Map of Blue Book Balloon

25 November 2021

#Review - Beyond the Hallowed Sky by Ken MacLeod

Design by Duncan Spilling

Beyond the Hallowed Sky (Lightspeed Trilogy, 1)
Ken MacLeod
Orbit, 25 November 2021
Available as: PB, 336pp, audio, e
Source: Advance PB copy
ISBN(PB): 9780356514796   

I'm grateful to the publisher for an advance copy of Beyond the Hallowed Sky to consider for review.

Ken MacLeod is an absolute master of near future SF thrillers that intelligently reflect politics and society as well as science. So Beyond the Hallowed Sky is securely rooted in a not so far off* Scotland, part of a multi-nation Union that has undergone revolutionary transformation but in a low key way (the 'Cold Revolution'). It's set against the Alliance, an array of anglo powers who have recently restored democracy, and Co-ord (China and Russia). 

There's a lot of stuff about defections from one to the other (which seem fairly easy) and a glimpsed history that involves some nuclear exchanges, though I don't think all out war. But many here, including one of the main protagonists, John Grant, aren't keen on recalling history too much, either what they did (Grant is a responsible, a key figure in the Revolution) or what happened more widely. Macleod rather brilliantly portrays this future society through small details and hints, not outright description, so making it more of a living and breathing thing that if there were lengthy passages setting out what had happened or how things are structured.

A central theme of the story is, I think, one of technological change and transformation: what becomes of this world when a crazy, impossible idea - faster-than-light travel - turns out to be attainable (and actually, rather easy to realise). Evoking such upheavals as the launch of Sputnik-1 and the fall of the Berlin Wall, MacLeod shows how such an event - despite not having a direct impact, or much impact at all, on the ordinary lives of many people, might still play with the psychic moorings of a society, its sense of worth and purpose. He has I think further shocks in store for the folk of the 2070s because in another thread of the narrative we see attempts to come to terms with a truly alien sort of alien, one which seems intimately linked to our planet and its history and to be capable of great harm.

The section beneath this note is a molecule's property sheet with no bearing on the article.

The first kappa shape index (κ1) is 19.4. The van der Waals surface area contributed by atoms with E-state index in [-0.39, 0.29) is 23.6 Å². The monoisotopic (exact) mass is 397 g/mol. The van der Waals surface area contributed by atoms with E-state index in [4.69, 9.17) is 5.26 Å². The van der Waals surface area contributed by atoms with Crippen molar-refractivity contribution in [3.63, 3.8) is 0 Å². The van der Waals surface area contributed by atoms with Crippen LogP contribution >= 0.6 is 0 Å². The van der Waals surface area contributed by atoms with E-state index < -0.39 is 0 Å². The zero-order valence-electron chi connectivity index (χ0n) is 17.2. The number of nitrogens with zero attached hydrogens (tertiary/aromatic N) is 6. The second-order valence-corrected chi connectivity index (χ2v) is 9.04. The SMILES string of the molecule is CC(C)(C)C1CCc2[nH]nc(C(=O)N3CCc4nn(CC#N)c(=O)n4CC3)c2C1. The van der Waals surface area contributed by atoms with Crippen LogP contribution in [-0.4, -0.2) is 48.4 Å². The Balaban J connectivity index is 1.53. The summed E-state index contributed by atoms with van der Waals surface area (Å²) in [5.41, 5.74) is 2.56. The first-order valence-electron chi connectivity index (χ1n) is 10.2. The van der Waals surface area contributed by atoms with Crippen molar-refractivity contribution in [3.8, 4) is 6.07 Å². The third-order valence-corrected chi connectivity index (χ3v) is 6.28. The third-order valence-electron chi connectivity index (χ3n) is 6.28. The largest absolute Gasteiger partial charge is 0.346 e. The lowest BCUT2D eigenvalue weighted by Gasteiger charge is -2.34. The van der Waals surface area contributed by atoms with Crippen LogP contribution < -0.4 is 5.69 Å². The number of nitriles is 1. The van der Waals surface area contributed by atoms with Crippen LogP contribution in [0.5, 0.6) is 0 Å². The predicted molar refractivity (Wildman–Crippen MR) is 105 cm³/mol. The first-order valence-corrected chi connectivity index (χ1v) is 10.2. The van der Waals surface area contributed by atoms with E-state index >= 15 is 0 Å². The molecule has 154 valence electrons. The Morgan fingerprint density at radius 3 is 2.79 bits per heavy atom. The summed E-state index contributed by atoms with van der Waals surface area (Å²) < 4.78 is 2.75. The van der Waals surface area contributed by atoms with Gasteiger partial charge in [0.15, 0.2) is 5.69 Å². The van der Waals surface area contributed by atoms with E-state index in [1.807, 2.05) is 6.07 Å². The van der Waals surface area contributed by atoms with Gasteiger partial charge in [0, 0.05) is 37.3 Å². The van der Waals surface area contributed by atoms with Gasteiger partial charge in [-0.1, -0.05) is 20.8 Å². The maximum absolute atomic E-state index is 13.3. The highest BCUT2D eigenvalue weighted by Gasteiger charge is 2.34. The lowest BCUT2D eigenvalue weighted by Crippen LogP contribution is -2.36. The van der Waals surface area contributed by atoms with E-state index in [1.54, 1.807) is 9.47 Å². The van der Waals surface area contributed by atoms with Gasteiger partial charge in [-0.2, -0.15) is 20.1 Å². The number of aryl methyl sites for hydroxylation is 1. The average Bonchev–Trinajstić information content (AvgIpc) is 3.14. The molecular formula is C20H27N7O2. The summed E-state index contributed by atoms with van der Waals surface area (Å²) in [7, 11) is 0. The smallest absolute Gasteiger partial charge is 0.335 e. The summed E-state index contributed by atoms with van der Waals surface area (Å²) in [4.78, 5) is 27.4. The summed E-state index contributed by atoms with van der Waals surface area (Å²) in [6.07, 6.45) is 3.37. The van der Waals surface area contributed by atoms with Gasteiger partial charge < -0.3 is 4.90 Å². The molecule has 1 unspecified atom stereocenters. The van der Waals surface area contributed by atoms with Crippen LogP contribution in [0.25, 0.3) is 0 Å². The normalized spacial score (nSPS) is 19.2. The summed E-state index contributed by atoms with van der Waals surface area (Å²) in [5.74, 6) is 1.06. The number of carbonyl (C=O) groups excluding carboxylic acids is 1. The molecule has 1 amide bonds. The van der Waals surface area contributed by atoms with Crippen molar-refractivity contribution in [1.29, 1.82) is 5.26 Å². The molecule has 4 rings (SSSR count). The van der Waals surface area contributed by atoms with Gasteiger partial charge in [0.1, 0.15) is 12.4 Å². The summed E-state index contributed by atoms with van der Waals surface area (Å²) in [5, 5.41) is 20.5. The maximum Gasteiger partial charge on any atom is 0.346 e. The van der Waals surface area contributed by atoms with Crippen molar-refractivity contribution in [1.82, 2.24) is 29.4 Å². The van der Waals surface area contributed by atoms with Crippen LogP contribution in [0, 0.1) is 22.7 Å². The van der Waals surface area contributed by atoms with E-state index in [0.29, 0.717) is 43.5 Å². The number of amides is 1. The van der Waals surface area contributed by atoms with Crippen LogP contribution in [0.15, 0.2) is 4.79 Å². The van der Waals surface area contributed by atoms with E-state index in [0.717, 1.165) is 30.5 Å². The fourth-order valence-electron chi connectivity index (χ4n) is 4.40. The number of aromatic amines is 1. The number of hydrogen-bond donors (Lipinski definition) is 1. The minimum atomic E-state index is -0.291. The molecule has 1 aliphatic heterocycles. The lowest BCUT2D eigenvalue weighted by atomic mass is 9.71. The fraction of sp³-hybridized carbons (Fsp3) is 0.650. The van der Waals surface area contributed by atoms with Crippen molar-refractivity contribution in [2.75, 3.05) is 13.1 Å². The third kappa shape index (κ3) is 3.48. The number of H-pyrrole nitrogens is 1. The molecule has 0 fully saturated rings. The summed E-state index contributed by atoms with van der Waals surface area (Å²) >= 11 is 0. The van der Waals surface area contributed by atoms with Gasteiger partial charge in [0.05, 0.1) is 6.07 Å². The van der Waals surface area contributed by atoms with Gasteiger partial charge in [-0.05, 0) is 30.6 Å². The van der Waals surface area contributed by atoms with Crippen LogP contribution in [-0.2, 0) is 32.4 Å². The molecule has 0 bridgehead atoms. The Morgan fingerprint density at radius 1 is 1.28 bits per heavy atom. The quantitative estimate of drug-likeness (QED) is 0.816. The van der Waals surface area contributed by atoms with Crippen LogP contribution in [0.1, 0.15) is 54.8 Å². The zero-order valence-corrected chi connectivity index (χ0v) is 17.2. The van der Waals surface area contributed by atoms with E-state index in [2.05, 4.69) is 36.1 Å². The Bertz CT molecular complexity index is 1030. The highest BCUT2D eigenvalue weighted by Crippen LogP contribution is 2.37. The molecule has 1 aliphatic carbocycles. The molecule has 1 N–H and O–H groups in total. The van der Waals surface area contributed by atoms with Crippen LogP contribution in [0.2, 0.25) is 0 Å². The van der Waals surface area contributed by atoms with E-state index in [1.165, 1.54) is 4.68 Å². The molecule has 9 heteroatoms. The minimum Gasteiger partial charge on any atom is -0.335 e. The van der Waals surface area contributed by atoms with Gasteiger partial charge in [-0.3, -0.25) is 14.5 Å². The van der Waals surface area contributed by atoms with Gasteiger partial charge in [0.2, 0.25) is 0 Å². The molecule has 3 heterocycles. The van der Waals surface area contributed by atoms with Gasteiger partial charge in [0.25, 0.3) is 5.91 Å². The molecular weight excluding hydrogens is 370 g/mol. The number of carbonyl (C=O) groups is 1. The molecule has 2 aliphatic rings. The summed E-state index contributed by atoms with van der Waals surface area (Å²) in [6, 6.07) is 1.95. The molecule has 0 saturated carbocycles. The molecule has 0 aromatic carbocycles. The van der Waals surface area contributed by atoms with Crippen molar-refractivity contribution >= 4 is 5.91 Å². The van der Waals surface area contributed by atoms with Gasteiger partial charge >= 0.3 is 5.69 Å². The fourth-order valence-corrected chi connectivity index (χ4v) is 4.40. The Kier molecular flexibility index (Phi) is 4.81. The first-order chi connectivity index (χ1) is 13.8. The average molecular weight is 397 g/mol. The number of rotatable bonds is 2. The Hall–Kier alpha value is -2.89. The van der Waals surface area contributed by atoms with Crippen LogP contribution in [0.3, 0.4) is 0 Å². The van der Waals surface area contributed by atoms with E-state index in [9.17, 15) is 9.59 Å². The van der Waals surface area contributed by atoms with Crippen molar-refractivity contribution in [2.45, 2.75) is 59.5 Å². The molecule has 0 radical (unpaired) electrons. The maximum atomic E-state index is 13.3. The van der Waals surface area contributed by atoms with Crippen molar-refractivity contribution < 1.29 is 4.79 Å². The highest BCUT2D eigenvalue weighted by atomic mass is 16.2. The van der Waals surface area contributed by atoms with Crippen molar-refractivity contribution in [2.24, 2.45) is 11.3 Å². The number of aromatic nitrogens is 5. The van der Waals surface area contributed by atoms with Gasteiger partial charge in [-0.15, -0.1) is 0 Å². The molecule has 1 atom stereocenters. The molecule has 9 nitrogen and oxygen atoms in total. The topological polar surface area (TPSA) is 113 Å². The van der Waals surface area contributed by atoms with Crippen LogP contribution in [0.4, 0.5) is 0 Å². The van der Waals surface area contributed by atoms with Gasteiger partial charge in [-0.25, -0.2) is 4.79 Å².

The way that this book brings together great themes - Space exploration! Aliens! FTL! - with the little details of individual lives - a boy and a girl meeting while out hiking, a trip on a ferry that will change lives, an evening spent in a bar listening to traditional music, the rhythms of life in a workplace - was for me one of its strengths. I enjoyed that this isn't for the most part "zappy" SF, although MacLeod shows himself more than capable of that when the story calls for it, as it does in the final quarter, when some concepts arise that - if I could name them here which I can't because of spoilers - would seem absurd in cold pixels. In context, however, and arising from the very ordinariness of much of the earlier story, they just makes sense and work.

Another theme, which is worth looking out for because it's so well integrated and embedded that it almost seems a matter of course, concerns the place of AI in these future societies. In Beyond the Hallowed Sky, it shows up incarnated in a sort of super-Siri virtual assistant available always and everywhere and charged with meeting needs before they're stated (the kind of thing I think that visionaries might hope could replace the action of markets?)  It also figures embodied in robots, given a remarkable amount of latitude, you might think, and there are some intriguing conversations about consciousness, conscience and freedom here which perhaps aren't quite so integrated into the narrative but were thought-provoking.

All that may make Beyond the Hallowed Sky sound over-ideasy, perhaps, but that would completely wrong. I love ideas in a book but more I love believable, quirky characters, especially the bad guys, an active and twisty plot, and being kept guessing about where everything bis going. And Beyond the Hallowed Sky scores very well on all that, and more, as well as being an engaging and complex opening to a trilogy whose subsequent volumes I'm already looking forward to reading.

To read more about Beyond the Hallowed Sky, see the publisher's website here.


*If I live to be 100 I'll be contemporary with the events of this book.

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